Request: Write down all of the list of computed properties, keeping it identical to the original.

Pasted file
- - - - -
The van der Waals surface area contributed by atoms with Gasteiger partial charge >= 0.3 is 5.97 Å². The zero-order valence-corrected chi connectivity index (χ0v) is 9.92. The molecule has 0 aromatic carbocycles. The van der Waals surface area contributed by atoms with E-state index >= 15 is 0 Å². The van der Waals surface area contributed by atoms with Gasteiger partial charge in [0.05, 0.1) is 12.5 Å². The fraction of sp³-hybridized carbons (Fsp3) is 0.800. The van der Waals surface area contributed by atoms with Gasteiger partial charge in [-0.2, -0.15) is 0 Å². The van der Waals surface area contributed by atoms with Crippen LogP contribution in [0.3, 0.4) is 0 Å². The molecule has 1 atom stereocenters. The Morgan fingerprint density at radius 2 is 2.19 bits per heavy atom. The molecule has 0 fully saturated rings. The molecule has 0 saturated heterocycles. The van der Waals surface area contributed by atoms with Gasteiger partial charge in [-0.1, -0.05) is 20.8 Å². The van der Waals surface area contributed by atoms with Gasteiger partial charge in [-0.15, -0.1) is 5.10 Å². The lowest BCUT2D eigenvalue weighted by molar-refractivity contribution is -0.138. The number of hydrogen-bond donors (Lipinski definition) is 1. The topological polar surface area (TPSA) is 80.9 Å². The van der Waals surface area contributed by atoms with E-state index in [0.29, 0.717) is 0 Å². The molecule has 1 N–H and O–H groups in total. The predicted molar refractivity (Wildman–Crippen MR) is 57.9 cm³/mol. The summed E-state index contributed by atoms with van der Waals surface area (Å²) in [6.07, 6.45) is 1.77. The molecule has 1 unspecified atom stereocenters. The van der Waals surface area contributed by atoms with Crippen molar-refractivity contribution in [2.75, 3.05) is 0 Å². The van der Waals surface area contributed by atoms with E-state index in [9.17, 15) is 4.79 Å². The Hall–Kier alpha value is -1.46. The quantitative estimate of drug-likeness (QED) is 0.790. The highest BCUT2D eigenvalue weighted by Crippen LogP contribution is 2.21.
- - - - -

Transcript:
The van der Waals surface area contributed by atoms with Gasteiger partial charge >= 0.3 is 5.97 Å². The zero-order valence-corrected chi connectivity index (χ0v) is 9.92. The molecule has 0 aromatic carbocycles. The van der Waals surface area contributed by atoms with E-state index >= 15 is 0 Å². The van der Waals surface area contributed by atoms with Gasteiger partial charge in [0.05, 0.1) is 12.5 Å². The fraction of sp³-hybridized carbons (Fsp3) is 0.800. The van der Waals surface area contributed by atoms with Gasteiger partial charge in [-0.2, -0.15) is 0 Å². The van der Waals surface area contributed by atoms with Crippen LogP contribution in [0.3, 0.4) is 0 Å². The molecule has 1 atom stereocenters. The Morgan fingerprint density at radius 2 is 2.19 bits per heavy atom. The molecule has 0 fully saturated rings. The molecule has 0 saturated heterocycles. The van der Waals surface area contributed by atoms with Gasteiger partial charge in [-0.1, -0.05) is 20.8 Å². The van der Waals surface area contributed by atoms with Gasteiger partial charge in [-0.15, -0.1) is 5.10 Å². The lowest BCUT2D eigenvalue weighted by molar-refractivity contribution is -0.138. The number of hydrogen-bond donors (Lipinski definition) is 1. The topological polar surface area (TPSA) is 80.9 Å². The van der Waals surface area contributed by atoms with E-state index in [0.29, 0.717) is 0 Å². The molecule has 1 N–H and O–H groups in total. The predicted molar refractivity (Wildman–Crippen MR) is 57.9 cm³/mol. The summed E-state index contributed by atoms with van der Waals surface area (Å²) in [6.07, 6.45) is 1.77. The molecule has 1 unspecified atom stereocenters. The van der Waals surface area contributed by atoms with Crippen molar-refractivity contribution in [2.75, 3.05) is 0 Å². The van der Waals surface area contributed by atoms with E-state index in [9.17, 15) is 4.79 Å². The Hall–Kier alpha value is -1.46. The quantitative estimate of drug-likeness (QED) is 0.790. The highest BCUT2D eigenvalue weighted by Crippen LogP contribution is 2.21.